Do you have feedback from others who have attended the conference in the past?

  • Share with your boss any relevant feedback from others who have attended
  • If you don’t know anyone who has attended, ask the conference organizer if there is someone you could speak with as a reference
    • How did it benefit their work? Would they attend again?


How will you report back?

Letting your boss know you are prepared to report back is a great sign that you respect the investment and time away.

  • Suggest that you will prepare a report of key learnings and new ideas to be shared with your boss and/or coworkers
  • Whatever you do, follow through with your promise when you return


Provide assurance your work will be covered

It is important that you acknowledge you have thought through the impact of your time away.

  • Prepare a plan of how your work will be covered.
  • Note anything pressing you are working on and timelines of how you expect to complete the work on schedule despite time away.
  • Confirm that others you assume to cover you are not away or overly busy at a similar time.


Prepare a detailed budget

Demonstrate your understanding that there can be much more to the overall cost of attending a conference than just the registration fee.

  • Create a total budget for the cost to attend. Include:
    • Registration fee (note if there is a reduced fee for early registration and the deadline)
    • Additional fees for materials, special sessions etc. if applicable
    • Transportation
      • Flights or other
      • Transportation (to and from airport and to and from event venue if applicable)
      • Car rental if necessary
    • Accommodation
    • Meals
    • Parking
    • Entertainment, service tips etc.


Value input and discussion from your boss

  • Is your boss familiar with the event? (Provide them with documents or links so they can have a look at the program.)
  • Do they know anyone who has attended and benefited from the experience?
  • Are there any of the speakers or topics that they would like to ensure your cover?



All of this detail may not come up in the conversation but the best thing you can do is to be prepared. Don’t get caught stumbling for answers - you will seem not to be taking it seriously.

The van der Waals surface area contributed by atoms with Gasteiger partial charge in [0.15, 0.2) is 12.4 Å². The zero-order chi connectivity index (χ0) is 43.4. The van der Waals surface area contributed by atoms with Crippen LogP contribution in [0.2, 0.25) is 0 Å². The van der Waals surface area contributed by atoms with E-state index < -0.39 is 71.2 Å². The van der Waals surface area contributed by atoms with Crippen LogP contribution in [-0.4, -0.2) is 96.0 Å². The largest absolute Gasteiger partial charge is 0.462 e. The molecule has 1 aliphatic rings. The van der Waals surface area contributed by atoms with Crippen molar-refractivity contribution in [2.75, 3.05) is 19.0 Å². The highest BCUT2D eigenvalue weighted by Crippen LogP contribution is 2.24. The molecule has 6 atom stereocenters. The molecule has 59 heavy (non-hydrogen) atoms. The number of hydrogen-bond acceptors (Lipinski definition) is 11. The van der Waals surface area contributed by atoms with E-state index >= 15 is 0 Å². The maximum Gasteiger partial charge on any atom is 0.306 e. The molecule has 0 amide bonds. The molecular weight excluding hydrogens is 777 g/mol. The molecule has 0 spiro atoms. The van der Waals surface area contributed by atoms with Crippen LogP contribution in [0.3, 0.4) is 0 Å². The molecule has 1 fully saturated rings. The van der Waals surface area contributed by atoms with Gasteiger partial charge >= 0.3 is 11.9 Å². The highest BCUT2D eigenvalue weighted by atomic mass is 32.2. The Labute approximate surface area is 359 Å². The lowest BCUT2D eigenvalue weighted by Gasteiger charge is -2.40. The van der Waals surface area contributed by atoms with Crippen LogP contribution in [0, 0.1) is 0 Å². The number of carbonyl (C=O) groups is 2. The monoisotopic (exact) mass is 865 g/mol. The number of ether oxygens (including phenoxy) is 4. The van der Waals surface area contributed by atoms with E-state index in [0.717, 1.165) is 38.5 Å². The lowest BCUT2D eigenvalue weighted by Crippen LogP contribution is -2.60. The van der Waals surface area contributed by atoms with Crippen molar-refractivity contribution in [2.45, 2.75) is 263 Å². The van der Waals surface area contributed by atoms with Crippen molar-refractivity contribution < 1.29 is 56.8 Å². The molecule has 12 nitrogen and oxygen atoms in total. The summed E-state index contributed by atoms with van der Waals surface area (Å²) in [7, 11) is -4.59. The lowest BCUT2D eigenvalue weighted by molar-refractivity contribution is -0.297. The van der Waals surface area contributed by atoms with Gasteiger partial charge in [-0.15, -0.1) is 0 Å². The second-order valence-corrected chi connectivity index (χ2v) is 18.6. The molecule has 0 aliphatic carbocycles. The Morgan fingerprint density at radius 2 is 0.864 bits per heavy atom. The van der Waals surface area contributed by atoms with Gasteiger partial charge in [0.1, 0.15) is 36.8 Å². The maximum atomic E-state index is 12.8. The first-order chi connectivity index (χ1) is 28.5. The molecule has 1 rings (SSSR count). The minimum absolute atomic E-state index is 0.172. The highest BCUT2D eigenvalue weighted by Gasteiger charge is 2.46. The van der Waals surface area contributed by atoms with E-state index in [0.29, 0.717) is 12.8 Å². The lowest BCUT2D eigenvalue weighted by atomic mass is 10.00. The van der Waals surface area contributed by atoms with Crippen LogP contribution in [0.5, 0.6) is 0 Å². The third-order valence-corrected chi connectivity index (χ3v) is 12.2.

Your best chance for success is to show you understand this is a business decision.


Be confident. The preparation will make you so.


Your boss may want time to consider your request. If so, ask if you can schedule a time to talk about it again. Follow through with confidence.


Despite all of your efforts, your boss may say “no”. You’ll have to accept that.


Ideally they will explain their reasons...but might not. Keep in mind you don’t know everything they are dealing with. They may have had previous bad experiences with conference-goers, may have other plans for you or may have someone else in mind to attend.


If the answer is no. Don’t argue. Suggest budgeting for someone to go next time. Let your boss know you’ll follow up with someone who attended to get their feedback so you’ll know for another time.


If the answer is yes. Great!


Whatever you do, be very certain to prepare for your time away as indicated. And follow up on all of your promises of reporting back. Make your report practical with examples of realistic opportunities and actionable items.


Whatever the outcome, if you have prepared well you will leave your boss with a positive impression. You will have demonstrated your interest and openness to professional development. They will be impressed and that you have treated the opportunity seriously and understand the investment involved.


And that could lead to other opportunities down the road.





Post by Margaret Johnston,

As a career event professional, Margaret brings valuable insight and knowledge to the recruitment, management and development of high-performance teams for the event industry. A strategic and inspiring leader, Margaret has held executive roles for several global event management companies and key roles in the start up and orchestration of many high profile and international events.


EventsWork is the favourite job board for event jobs in North America!

Check out the latest jobs here!


Job seekers: Create a Free Account to get job alerts, post your resume and more!

Employers: Post your event job today! Save time and money and reach a qualified audience.